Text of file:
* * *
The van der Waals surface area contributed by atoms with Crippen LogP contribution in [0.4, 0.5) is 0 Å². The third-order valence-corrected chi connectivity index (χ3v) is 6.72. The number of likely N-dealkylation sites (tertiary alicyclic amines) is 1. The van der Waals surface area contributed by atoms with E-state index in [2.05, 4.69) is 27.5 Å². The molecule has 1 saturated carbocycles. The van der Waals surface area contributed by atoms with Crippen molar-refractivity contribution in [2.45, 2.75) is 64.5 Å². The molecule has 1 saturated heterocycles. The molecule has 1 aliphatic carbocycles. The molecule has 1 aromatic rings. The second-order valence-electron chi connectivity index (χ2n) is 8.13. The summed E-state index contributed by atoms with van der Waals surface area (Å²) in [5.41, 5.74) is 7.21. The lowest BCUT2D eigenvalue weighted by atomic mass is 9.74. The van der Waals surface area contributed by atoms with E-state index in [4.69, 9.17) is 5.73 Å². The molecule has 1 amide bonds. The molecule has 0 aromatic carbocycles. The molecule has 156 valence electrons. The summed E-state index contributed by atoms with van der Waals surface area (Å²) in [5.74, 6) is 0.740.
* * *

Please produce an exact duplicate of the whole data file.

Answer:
The van der Waals surface area contributed by atoms with Crippen LogP contribution in [0.4, 0.5) is 0 Å². The third-order valence-corrected chi connectivity index (χ3v) is 6.72. The number of likely N-dealkylation sites (tertiary alicyclic amines) is 1. The van der Waals surface area contributed by atoms with E-state index in [2.05, 4.69) is 27.5 Å². The molecule has 1 saturated carbocycles. The van der Waals surface area contributed by atoms with Crippen molar-refractivity contribution in [2.45, 2.75) is 64.5 Å². The molecule has 1 saturated heterocycles. The molecule has 1 aliphatic carbocycles. The molecule has 1 aromatic rings. The second-order valence-electron chi connectivity index (χ2n) is 8.13. The summed E-state index contributed by atoms with van der Waals surface area (Å²) in [5.41, 5.74) is 7.21. The lowest BCUT2D eigenvalue weighted by atomic mass is 9.74. The van der Waals surface area contributed by atoms with E-state index in [4.69, 9.17) is 5.73 Å². The molecule has 1 amide bonds. The molecule has 0 aromatic carbocycles. The molecule has 156 valence electrons. The summed E-state index contributed by atoms with van der Waals surface area (Å²) in [5.74, 6) is 0.740.